On Monday, October 21, through the Shorewood High School social studies department, students had the opportunity to participate in an interactive classroom program called “Get on the Bus!” The Millennium Villages Project (MVP) bus is a traveling human rights exhibition, touring the United States for the second year in a row, that focuses on generating experiential learning and cultivating empathy and a sense of shared humanity through an immersive and interactive museum.
In addition to the interactive classroom on the bus, there were oversized photo cubes placed in the main SHS hallway to spark discussion amongst students, and the experience also included a multi-lesson curriculum covering poverty and sustainable development projects in village clusters in Senegal, Rwanda, Ethiopia and Ghana.
For example, students learned about certain challenges facing the Koraro village cluster in Ethiopia, such as barriers to access clean water and proper sanitation. Students then examined ways the MVP acted to resolve these issues in a sustainable manner. Multimedia materials including photography, films, text and maps provided student-centered, creative exploration of content.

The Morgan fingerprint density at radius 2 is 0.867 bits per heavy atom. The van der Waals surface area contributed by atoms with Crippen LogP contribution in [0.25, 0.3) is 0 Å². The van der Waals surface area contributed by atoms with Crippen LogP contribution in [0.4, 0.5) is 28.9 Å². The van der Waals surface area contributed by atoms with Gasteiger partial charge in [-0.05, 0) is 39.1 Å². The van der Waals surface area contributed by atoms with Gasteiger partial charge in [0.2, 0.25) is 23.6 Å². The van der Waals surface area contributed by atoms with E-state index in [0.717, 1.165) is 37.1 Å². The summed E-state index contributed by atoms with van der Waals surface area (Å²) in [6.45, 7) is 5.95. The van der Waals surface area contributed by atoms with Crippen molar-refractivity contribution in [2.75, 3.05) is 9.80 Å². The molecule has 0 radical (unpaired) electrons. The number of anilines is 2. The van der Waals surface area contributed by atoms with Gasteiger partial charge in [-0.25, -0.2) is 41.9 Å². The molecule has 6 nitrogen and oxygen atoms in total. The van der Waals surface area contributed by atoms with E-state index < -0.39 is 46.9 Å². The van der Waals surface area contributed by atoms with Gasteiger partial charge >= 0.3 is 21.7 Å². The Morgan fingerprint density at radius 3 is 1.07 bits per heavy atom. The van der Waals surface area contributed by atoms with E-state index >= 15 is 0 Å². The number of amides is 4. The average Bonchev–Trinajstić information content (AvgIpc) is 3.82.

“Unlike many other concepts in economics which are unambiguous, economic development is complex,” says Evan Schmidt, SHS social studies department chair and organizer of the MVP collaboration. “In my class, we look at quantitative data like the UN Human Development Index, the Multidimensional Poverty Index and the Gini coefficient measuring income inequality, and we also look at qualitative data such as what it is like to live without access to health care, freshwater and infrastructure. Because we are unable to travel to less economically developed countries like Ethiopia and Senegal as a class, I am grateful that the MVP bus gave us a way to see issues related to poverty and sustainable development through engaging forms of media like photography and video.”
To learn more information about the MVP bus, visit: http://www.generationhumanrights.org/get-on-the-bus-2019